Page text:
I wanted to start this letter with “you are loved” and “it will get better” but those are messages you read all the time and right now it doesn’t matter how many times you read them you will not believe them, it’s not just hard for you to, it’s almost impossible for you too. That is what illness does to your brain. It makes it impossible to see the good.
I’ve been really depressed twice in my life, both for different reasons. The first time was in middle school, after three years of social torture and a ton of bullying I was so depressed my parents pulled me out of the 8th grade because I was suicidal. Then again, when I was 16, because my medication for my bipolar disorder was bringing some serious health issues along with it. I was removed from the medication and fell into depression because of my disorder. So, one was triggered by events and one was triggered purely by my brain. One kind is not better than the other.
Instead of telling you about your situation I’m going to tell you about mine. I would have missed proms, weddings, graduations. I would have missed reuniting with one of my past best friends. I would have missed saving three different lives from taking themselves. I would have missed two different years that at the time I proudly proclaimed “I’ve never been happier in my life.”
That’s right, two different years that I was happiest, they both came after depression. I wouldn’t have believed it if you told me. I would have said that I would have never been happier then I was at eight, or whichever joyful year of childhood I wanted to pick. I would have never in a million years told you that at 22 I believed that the best years of my life are definitely those yet to come. I couldn’t have wrapped my head around the idea that there was any joy in my future at all, because all I could see in every direction was darkness. The kind that invades your soul and drains your energy and will.
I’m going to tell you what saved my life the first time. I was in the dark and I could see the dark, so I saw what my death would create, which was more darkness. I couldn’t get the idea out of my head that my death would destroy my mom and the rest of my family. In fact once I started seeing it all I could see was the fact that killing myself would just transfer my depression to everyone I loved.
You want to talk about dark? That’s dark.
So I did something unthinkable, as I did it I didn’t want to do it. I told my mom. I didn’t tell her everything, but in some way I did. I told her I was depressed and I told her I wanted to kill myself. It didn’t magically fix it but it gave me something I hadn’t had before, a hand reaching down into the pit, that wanted with everything in it to pull me up out of it. It got me help.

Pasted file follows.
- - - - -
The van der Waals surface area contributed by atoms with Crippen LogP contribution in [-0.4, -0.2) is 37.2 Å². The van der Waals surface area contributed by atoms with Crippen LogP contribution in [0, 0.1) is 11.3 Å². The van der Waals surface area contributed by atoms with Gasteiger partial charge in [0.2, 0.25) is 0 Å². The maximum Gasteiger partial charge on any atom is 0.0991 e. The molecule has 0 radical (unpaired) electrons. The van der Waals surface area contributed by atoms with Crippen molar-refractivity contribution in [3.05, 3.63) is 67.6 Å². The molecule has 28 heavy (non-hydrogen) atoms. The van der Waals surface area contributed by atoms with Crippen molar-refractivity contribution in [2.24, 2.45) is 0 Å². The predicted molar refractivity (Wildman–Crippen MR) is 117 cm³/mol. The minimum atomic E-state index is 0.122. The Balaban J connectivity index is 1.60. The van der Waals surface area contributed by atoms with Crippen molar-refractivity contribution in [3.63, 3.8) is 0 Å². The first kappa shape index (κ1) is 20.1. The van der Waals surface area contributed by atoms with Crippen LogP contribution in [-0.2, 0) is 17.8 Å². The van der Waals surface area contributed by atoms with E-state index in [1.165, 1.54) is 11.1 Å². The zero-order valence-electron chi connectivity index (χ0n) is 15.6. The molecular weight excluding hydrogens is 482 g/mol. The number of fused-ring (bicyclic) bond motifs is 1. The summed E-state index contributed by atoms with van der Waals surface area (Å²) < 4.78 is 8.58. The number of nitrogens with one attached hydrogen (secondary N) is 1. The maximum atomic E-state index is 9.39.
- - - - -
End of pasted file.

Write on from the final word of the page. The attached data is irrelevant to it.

Help came in the form of love, support, professional treatment, and medication. That help took months to save me, but it did, it pulled me out of that pit, it pulled me back into the light.
If you’re reading this in your darkness and you think that your death wouldn’t effect anyone and that nobody would care. I want you to realize that everyone who has killed themselves have thought the same thing, only to have hundreds of people say “I wish I had known” or “They were such a good person, this shouldn’t of happened.” When I told people years after the fact that I had been bullied in middle school, girls I hardly knew in my old classes went “I didn’t know, I would have stood with you.”
I want you to try something. I want you to loudly announce: I’m depressed. I need help. Just those five words. Say them to family, put them on Facebook, say them to a teacher you like, say them. Say them to me.
I want you to face the darkness and I know how hard that is, I know how impossible it seems, and I know that some people do it alone, and they defeat it. But I want to know that you don’t have to do it alone. You are not alone, there are people in the light who want to help you and there are also a ton of people there with you in the dark. 300 million people are suffering from depression at this very moment. That giant pit your in is too dark for you to see everyone else in there with you. Depression isn’t something to be ashamed about. You feel like it is, but it isn’t. I felt like it was, but it wasn’t. It’s actually, by the very definition of the word, normal. A lot of terrible things are normal and all of them shouldn’t be.
But the one good thing about terrible but normal things, is that there are a lot of people who have come out of them to say: Hey, you can survive this and overcome it, and if you need my help to I will give it.